Joy in Disguise

Joy in Disguise

dancing for joyThe opportunity for joy often comes disguised as a request for advice. When I refuse to give advice, when I take a moment to ask a question instead, a space opens up to let the joy of teaching in.

A student working on a piece of writing asks, “What should I do? I don’t know if I should explain that Tom is my boss and my uncle right here at the start, or if I should leave it out until closer to the end.”

Or maybe it’s a more mundane question Continue reading

Learning from Our Mistakes

Learning from Our Mistakes

pencilStudents learn from their mistakes, they say.

I agree. They learn something. But often what they are learning is not what the teacher thinks she is teaching.

M. Moriarty said it well in a comment on an earlier post:

To this day I cannot bear a red pen… it signals math failure to me – and try as I might – I never did learn from my many many mistakes in grade school math – what I learned was that I wasn’t very good at math and that after a while it really wasn’t any use to try…. Continue reading

Every Student Cares

Every Student Cares

Frank commented on my post “I don’t give grades” by saying “Agreed – spend more time helping students who care – and waste less time on students who don’t.”

Frank’s comment doesn’t sit well with me. I don’t sort students into those who care and those who don’t care, because I know that every student cares. Continue reading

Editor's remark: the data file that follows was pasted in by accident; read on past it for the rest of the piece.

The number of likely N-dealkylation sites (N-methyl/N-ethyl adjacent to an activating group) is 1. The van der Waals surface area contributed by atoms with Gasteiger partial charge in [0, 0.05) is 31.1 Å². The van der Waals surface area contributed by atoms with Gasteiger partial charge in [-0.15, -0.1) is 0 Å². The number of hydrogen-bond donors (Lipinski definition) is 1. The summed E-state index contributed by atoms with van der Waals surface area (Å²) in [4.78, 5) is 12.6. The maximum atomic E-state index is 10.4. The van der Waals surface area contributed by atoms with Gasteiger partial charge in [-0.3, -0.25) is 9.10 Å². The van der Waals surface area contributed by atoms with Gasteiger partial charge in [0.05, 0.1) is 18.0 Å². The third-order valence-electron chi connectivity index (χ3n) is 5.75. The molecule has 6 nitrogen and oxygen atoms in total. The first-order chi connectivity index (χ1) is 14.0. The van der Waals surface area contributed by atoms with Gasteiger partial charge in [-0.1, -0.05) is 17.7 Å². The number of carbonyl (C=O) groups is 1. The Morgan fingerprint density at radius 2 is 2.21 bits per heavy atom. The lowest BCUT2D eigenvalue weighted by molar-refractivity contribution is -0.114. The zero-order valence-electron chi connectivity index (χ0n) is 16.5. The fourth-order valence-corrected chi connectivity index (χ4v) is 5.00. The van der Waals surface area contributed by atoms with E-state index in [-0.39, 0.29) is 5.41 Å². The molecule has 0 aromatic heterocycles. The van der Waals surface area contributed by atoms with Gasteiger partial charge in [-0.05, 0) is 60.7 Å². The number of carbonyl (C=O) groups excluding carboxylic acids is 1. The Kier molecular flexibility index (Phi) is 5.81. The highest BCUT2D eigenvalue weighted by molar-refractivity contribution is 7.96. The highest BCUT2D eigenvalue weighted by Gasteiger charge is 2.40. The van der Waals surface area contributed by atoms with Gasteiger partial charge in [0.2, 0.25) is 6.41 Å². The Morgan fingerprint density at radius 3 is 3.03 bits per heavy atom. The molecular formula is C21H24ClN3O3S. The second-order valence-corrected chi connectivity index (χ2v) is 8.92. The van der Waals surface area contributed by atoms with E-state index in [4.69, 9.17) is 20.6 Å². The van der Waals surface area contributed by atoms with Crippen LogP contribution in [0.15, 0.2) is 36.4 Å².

I Don’t Give Grades…

I Don’t Give Grades…

Early in the term, I hand back their first writing assignment. I’ve made comments on what is effective in their pieces. No one pays much attention to the comments.

Instead, I hear a chorus of questions: “What’s my mark?” “How come there’s no grade here.” “What did I get?”

“I don’t give grades for writing,” I say.

When asked why, I give the real reason: I value my time and effort. Continue reading

A Cheater Learns a Lesson

A Cheater Learns a Lesson

The first time I failed at school I was over 30. Don’t get me wrong. I have failed at many things–relationships, do-it-yourself projects, exercise programs, baking–but I finished school and university with good marks, without doing much work.

So when I found myself in a new city (Vancouver) with no job and few prospects, going back to school seemed like a good idea. I enrolled in a community college program to become a court reporter, and started to fail almost immediately. Continue reading